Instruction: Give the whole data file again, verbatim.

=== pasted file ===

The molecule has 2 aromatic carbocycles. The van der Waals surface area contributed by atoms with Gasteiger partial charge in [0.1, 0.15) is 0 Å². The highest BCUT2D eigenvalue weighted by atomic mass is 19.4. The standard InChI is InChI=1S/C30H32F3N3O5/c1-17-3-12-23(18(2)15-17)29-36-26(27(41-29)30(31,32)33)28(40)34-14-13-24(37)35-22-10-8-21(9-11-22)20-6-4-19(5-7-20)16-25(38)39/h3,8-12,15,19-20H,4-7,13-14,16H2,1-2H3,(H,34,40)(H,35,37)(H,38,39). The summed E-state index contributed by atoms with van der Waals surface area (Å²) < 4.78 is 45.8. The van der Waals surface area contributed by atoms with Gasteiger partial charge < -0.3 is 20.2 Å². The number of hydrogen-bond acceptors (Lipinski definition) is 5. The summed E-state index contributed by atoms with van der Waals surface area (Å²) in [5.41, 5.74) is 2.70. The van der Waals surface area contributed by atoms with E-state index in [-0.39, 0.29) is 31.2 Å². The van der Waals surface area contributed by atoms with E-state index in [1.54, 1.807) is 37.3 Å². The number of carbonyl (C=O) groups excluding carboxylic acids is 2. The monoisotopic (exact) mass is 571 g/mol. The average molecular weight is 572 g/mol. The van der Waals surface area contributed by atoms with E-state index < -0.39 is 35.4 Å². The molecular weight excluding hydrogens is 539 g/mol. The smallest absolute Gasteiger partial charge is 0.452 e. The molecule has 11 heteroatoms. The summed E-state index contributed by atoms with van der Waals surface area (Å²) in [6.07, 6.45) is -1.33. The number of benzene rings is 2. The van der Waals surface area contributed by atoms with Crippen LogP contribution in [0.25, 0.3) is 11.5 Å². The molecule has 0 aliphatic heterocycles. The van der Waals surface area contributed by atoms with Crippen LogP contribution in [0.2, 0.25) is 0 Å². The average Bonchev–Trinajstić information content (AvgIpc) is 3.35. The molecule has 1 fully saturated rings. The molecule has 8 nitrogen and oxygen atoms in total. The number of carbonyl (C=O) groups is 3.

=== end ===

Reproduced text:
The molecule has 2 aromatic carbocycles. The van der Waals surface area contributed by atoms with Gasteiger partial charge in [0.1, 0.15) is 0 Å². The highest BCUT2D eigenvalue weighted by atomic mass is 19.4. The standard InChI is InChI=1S/C30H32F3N3O5/c1-17-3-12-23(18(2)15-17)29-36-26(27(41-29)30(31,32)33)28(40)34-14-13-24(37)35-22-10-8-21(9-11-22)20-6-4-19(5-7-20)16-25(38)39/h3,8-12,15,19-20H,4-7,13-14,16H2,1-2H3,(H,34,40)(H,35,37)(H,38,39). The summed E-state index contributed by atoms with van der Waals surface area (Å²) < 4.78 is 45.8. The van der Waals surface area contributed by atoms with Gasteiger partial charge < -0.3 is 20.2 Å². The number of hydrogen-bond acceptors (Lipinski definition) is 5. The summed E-state index contributed by atoms with van der Waals surface area (Å²) in [5.41, 5.74) is 2.70. The van der Waals surface area contributed by atoms with E-state index in [-0.39, 0.29) is 31.2 Å². The van der Waals surface area contributed by atoms with E-state index in [1.54, 1.807) is 37.3 Å². The number of carbonyl (C=O) groups excluding carboxylic acids is 2. The monoisotopic (exact) mass is 571 g/mol. The average molecular weight is 572 g/mol. The van der Waals surface area contributed by atoms with E-state index < -0.39 is 35.4 Å². The molecular weight excluding hydrogens is 539 g/mol. The smallest absolute Gasteiger partial charge is 0.452 e. The molecule has 11 heteroatoms. The summed E-state index contributed by atoms with van der Waals surface area (Å²) in [6.07, 6.45) is -1.33. The number of benzene rings is 2. The van der Waals surface area contributed by atoms with Crippen LogP contribution in [0.25, 0.3) is 11.5 Å². The molecule has 0 aliphatic heterocycles. The van der Waals surface area contributed by atoms with Crippen LogP contribution in [0.2, 0.25) is 0 Å². The average Bonchev–Trinajstić information content (AvgIpc) is 3.35. The molecule has 1 fully saturated rings. The molecule has 8 nitrogen and oxygen atoms in total. The number of carbonyl (C=O) groups is 3.